Do Commercial Fertilizers Harm Soil Microbes or Make Nutrients Unavailable to Plants?

Q.  It is my understanding the microbes found in organic compost materials is what packages the nutrients for the plants. Sort of like the good bacteria that your body needs to maintian the right balance in the blood stream. I also understand that synthetically produced fertilizers will kill these microbes. This is the difference between a naturally packaged fertilizer and a synthetically produced one.  How can man’s synthesis be better for the plants than the Earth’s Natural processes?  When compared on other subjects, man’s synthetics cannot always produce safe results.

A.  What you’re describing, I would suggest, includes some hyperbole being spread by organic promoters.

Reality is somewhat different.  Nature provided us with large rock deposits containing one or more of the 13 essential plant nutrients, in many places around the earth.  In the past 100 or so years man has discovered these deposits, learned how to use them properly, and how to mine them.  In the mining process other elements are removed, including heavy metals, and sometimes the essential minerals are concentrated.  It is important to understand that the concentration process applied to natural minerals from rocks does not make the material “synthetically” produced, nor does it make it unsafe or harmful to microbes, plants, or humans.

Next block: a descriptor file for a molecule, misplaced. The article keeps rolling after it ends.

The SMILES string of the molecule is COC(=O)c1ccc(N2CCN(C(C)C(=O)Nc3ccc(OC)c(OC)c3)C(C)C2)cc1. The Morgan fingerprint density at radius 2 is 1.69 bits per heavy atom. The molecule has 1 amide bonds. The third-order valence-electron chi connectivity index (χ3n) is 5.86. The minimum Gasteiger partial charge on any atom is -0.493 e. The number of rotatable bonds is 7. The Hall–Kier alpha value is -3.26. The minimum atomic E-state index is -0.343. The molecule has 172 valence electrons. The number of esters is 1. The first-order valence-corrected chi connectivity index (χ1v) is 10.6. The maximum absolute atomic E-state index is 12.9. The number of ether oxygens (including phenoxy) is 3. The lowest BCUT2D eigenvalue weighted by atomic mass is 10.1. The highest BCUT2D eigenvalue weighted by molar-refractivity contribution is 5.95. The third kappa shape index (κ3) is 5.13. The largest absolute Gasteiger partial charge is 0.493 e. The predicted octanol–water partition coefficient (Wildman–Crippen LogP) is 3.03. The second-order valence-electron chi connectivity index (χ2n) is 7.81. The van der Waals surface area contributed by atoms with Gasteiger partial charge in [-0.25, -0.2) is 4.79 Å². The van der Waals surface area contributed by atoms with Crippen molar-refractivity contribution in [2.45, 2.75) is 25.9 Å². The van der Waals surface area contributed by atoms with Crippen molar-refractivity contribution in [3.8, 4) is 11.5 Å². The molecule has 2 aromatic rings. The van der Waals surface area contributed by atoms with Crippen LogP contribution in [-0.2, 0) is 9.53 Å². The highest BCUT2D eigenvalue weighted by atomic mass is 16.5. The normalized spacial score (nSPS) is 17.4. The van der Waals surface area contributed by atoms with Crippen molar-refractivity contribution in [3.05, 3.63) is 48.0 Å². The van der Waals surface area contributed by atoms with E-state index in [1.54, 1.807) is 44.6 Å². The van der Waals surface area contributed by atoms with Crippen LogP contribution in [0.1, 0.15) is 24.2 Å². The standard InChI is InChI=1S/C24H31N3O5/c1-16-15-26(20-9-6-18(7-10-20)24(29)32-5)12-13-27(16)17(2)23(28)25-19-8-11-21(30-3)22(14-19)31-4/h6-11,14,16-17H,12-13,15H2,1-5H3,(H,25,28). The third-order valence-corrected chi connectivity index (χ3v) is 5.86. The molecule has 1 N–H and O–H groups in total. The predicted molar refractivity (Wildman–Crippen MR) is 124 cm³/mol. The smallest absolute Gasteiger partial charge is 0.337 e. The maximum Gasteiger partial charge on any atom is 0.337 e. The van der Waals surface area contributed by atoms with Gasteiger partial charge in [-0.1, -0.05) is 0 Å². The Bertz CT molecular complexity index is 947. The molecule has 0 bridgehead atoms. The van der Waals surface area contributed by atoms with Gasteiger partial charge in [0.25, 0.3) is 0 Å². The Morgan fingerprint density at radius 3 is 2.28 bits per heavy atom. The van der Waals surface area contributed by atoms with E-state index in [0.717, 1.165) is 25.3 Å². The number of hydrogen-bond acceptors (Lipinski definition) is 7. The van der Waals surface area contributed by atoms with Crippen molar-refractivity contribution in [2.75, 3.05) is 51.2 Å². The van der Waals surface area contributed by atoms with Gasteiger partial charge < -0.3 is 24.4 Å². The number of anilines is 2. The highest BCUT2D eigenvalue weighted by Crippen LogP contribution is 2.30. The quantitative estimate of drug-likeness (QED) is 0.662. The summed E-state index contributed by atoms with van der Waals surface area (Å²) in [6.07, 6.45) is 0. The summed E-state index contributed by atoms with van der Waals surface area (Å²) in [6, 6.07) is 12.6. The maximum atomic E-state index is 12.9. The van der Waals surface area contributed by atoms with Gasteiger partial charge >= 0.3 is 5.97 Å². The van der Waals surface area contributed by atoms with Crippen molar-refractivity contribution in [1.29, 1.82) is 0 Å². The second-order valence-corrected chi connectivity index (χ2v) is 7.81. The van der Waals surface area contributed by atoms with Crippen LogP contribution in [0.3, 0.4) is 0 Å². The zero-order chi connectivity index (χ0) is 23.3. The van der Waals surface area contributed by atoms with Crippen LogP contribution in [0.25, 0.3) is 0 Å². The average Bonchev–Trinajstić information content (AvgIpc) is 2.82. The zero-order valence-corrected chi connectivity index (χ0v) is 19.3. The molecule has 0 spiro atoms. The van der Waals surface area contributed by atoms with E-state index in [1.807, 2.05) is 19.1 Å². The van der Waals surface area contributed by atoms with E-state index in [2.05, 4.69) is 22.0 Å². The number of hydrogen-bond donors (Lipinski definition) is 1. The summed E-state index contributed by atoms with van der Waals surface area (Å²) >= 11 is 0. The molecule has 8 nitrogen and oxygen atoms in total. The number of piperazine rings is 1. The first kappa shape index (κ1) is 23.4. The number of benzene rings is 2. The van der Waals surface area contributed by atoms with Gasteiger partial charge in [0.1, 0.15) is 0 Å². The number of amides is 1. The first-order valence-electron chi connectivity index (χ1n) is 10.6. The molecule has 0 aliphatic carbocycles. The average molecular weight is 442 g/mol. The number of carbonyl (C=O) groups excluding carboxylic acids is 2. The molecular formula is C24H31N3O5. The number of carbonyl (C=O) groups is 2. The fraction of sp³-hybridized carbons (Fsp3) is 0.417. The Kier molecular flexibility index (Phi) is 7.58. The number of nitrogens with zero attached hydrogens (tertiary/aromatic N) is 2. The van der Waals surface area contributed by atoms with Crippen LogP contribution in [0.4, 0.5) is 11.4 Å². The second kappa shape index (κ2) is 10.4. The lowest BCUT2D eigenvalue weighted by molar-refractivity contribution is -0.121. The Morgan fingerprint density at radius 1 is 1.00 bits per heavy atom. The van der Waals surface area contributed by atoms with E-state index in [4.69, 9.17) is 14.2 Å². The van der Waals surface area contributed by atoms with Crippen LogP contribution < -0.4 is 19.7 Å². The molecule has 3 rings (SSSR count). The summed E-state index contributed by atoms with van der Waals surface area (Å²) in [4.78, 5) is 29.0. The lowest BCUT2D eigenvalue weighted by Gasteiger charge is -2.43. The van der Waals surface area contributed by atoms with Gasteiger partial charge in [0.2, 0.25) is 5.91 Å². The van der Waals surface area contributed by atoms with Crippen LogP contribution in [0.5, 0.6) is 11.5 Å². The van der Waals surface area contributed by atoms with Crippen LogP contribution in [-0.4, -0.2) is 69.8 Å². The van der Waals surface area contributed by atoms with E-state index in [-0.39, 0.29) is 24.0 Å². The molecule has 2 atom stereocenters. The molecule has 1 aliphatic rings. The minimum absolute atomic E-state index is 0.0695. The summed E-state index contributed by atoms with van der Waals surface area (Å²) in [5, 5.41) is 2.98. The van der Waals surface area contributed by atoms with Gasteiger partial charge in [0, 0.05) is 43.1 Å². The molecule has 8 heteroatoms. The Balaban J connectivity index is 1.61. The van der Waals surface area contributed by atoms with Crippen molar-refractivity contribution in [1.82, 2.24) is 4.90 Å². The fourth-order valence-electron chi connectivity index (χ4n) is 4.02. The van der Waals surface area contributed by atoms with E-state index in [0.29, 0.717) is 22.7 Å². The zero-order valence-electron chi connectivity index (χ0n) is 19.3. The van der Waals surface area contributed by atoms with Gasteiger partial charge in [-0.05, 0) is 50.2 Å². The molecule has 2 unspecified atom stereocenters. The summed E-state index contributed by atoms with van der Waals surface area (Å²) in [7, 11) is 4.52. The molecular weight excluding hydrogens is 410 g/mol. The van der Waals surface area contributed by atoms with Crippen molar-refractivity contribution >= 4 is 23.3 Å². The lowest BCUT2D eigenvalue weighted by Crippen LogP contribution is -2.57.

The above described process is what has allowed our farmers to feed 250 million of us and allow us to do other things with our time (1 feeds 100), rather than slaving on the farm as our grandfathers did, using manure (organics) as our only fertilizer source (1 fed 4 or 5). 
 
Please remember that 90-95% of our food is produced using modern equipment and these same natural mineral nutrients from commercially produced fertilizers.
 
It is important to distinguish between potential problems associated with the mis-use and/or over-application of pesticides and herbicides, and the valuable, safe, and highly productive use of natural mineral nutrients, usually referred to as commercial fertilizers.